Version 1.0, 1 Feb 2017: Intial specification. Version 1.1, 2 Feb 2017: Integer encoding simplified. Appendix A added. Version 1.2, 3 Feb 2017: Better specify the meaning of the num-elements field with value of 65535. The two 12 bits positive/negative integers encodings were replaced by a single 13 bit signed integer. Crash resistance better specified. (Thanks to Oran Agra for all the hints). Salvatore Sanfilippo Yuval Inbar Oran Agra
Since the early stage of Redis development, to optimize for low memory usage was an important concern. Scalable data structures are often composed of nodes (heap allocated chunks of memory) containing references (pointers) to other nodes. This representation, while able to scale well with the number of elements in a data structure, is extremely wasteful: meta data easily account for 50% of the space in memory if the average element size is small. However when a data structure is used to hold a very small number of elements, it is possible to switch to a different, more compact representation. Because the number of elements for which the alternating representation is used is constant and small, the time complexity of the data structure is the same. Moreover, the constant times of working with such compact representation of a small number of elements, even when a full scan of the elements is needed in order to access or modify the data structure, are well compensated by the cache locality of sequentially accessing a linear array of bytes. This allows to save memory, while transparently switching to a linked representation once a given maximum size is reached.
Traditionally Redis, as compact representation of hashes, lists, and sorted sets
having few elements, used a data structure called ziplist. A ziplist is
basically a single heap allocated chunk of memory containing a list of string
elements. It can be used to represent maps by alternating keys and values, or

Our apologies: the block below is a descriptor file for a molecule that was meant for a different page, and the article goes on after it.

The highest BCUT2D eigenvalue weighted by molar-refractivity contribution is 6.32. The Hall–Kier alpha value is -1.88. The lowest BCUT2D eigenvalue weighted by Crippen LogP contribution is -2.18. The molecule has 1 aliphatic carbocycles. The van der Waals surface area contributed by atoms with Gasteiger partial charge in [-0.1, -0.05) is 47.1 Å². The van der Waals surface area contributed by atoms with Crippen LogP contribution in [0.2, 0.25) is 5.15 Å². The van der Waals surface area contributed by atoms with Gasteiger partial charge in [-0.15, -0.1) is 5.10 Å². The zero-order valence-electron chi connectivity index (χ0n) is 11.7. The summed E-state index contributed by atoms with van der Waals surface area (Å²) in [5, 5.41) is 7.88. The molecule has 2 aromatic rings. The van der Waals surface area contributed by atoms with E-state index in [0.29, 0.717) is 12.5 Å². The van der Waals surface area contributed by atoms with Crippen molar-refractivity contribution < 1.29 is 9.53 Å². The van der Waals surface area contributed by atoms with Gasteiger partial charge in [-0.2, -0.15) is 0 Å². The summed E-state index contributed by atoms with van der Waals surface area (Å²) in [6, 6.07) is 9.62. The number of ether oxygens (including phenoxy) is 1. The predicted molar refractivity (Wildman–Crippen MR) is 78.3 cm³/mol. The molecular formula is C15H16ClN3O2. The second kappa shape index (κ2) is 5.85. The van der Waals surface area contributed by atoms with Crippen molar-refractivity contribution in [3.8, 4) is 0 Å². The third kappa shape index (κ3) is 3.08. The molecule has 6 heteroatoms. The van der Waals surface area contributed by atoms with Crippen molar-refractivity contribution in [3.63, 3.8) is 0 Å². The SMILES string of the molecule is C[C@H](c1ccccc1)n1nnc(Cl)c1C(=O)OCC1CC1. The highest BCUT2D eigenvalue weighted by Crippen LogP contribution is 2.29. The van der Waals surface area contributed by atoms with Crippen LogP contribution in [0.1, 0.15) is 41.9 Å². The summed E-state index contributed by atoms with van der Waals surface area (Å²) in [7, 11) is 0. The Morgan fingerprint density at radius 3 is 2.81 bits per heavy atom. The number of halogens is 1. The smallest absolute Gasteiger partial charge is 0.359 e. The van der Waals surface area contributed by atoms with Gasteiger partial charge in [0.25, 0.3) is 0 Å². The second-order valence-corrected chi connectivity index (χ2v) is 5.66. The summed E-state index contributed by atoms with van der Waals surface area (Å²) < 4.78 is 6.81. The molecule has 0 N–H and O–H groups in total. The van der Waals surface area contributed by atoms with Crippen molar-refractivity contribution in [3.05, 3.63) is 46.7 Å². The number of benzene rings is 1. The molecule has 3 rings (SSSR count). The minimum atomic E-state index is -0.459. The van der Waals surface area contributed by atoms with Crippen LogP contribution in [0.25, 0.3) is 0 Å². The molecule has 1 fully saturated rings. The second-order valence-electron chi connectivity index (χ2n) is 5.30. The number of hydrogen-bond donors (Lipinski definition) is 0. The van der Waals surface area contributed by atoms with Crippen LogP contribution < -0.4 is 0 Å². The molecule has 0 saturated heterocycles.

ordered lists of elements. The ziplist data structure served us very well for
years, however recently an user signaled a crash in the context of accessing
ziplists. The bug happened with error corrected memory modules of the latest
generation, and RDB files are protected by a CRC64 checksum. So we started an
investigation in order to discover for bugs in the
After weeks of work, I (Salvatore) analytically discovered a bug that is not related to the user crash. Oran Agra and Yuval Inbar, that are also contributors of this specification, joined the effort of auditing the code. Salvatore also wrote several fuzz testers modeling the layout of the user data. Even if the fuzzing techniques used could easily find the very complex to replicate bug that was found analytically, no crash was ever seen using the Hash data type, the one used during the crash reported by the user.
Even if apparently
ziplist.c does not contain bugs, or at least we cannot find
them, nor there are often reports of crashes related to a potential bug in this
part of the code, during the review all the programmers involved agreed that
the ziplist code was so complex and had such non trivial side effects that it
was a wise idea to switch to something else. The reason why it was hard to
audit was that a ziplist has the following layout:
<header> <entry> <entry> ... <entry> <end-of-ziplist>
However it is important for Redis that a ziplist can be accessed backward, from
the latest element to the first, in order to model commands such as
in a way to avoid scanning the whole ziplist to just fetch a few elements from
the tail. So each entry, was actually composed of the following two parts:
The previous entry length could change in size from 1 to 5 bytes, in order to use little space to encode small previous entries lengths. However inserting or deleting elements in the middle, while using this particular encoding, may have a cascading effect, where the previous length and even the number of bytes the previous length is encoded, may change and may cascade to the next elements. This was the main source of complexity of ziplist. However other alternatives implementations exist that can prevent this problem and only use local information for each entry.
Listpack takes the good ideas of ziplists and reimplement it in order to create a more compact, faster to parse implementation, that maps directly to simple to audit and understand code. Moreover the single entries representation in listpack were redesigned in order to better exploit the kind of data Redis users normally store in lists and hashes. This document describes the new format.